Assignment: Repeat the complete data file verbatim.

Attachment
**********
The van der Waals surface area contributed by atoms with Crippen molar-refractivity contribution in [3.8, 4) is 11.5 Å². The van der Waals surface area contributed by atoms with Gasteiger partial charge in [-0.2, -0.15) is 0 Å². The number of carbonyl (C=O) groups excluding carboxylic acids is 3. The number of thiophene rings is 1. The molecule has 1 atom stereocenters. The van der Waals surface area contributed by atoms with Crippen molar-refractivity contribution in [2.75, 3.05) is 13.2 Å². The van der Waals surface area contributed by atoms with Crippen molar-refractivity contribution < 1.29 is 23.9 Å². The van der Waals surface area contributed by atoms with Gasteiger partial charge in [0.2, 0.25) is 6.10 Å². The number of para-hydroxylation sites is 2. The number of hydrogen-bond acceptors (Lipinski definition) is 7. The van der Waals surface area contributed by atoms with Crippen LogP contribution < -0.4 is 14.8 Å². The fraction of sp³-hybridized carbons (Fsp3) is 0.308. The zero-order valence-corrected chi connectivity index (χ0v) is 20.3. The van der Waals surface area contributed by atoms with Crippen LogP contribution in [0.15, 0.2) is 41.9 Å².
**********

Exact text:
The van der Waals surface area contributed by atoms with Crippen molar-refractivity contribution in [3.8, 4) is 11.5 Å². The van der Waals surface area contributed by atoms with Gasteiger partial charge in [-0.2, -0.15) is 0 Å². The number of carbonyl (C=O) groups excluding carboxylic acids is 3. The number of thiophene rings is 1. The molecule has 1 atom stereocenters. The van der Waals surface area contributed by atoms with Crippen molar-refractivity contribution in [2.75, 3.05) is 13.2 Å². The van der Waals surface area contributed by atoms with Crippen molar-refractivity contribution < 1.29 is 23.9 Å². The van der Waals surface area contributed by atoms with Gasteiger partial charge in [0.2, 0.25) is 6.10 Å². The number of para-hydroxylation sites is 2. The number of hydrogen-bond acceptors (Lipinski definition) is 7. The van der Waals surface area contributed by atoms with Crippen LogP contribution < -0.4 is 14.8 Å². The fraction of sp³-hybridized carbons (Fsp3) is 0.308. The zero-order valence-corrected chi connectivity index (χ0v) is 20.3. The van der Waals surface area contributed by atoms with Crippen LogP contribution in [0.15, 0.2) is 41.9 Å².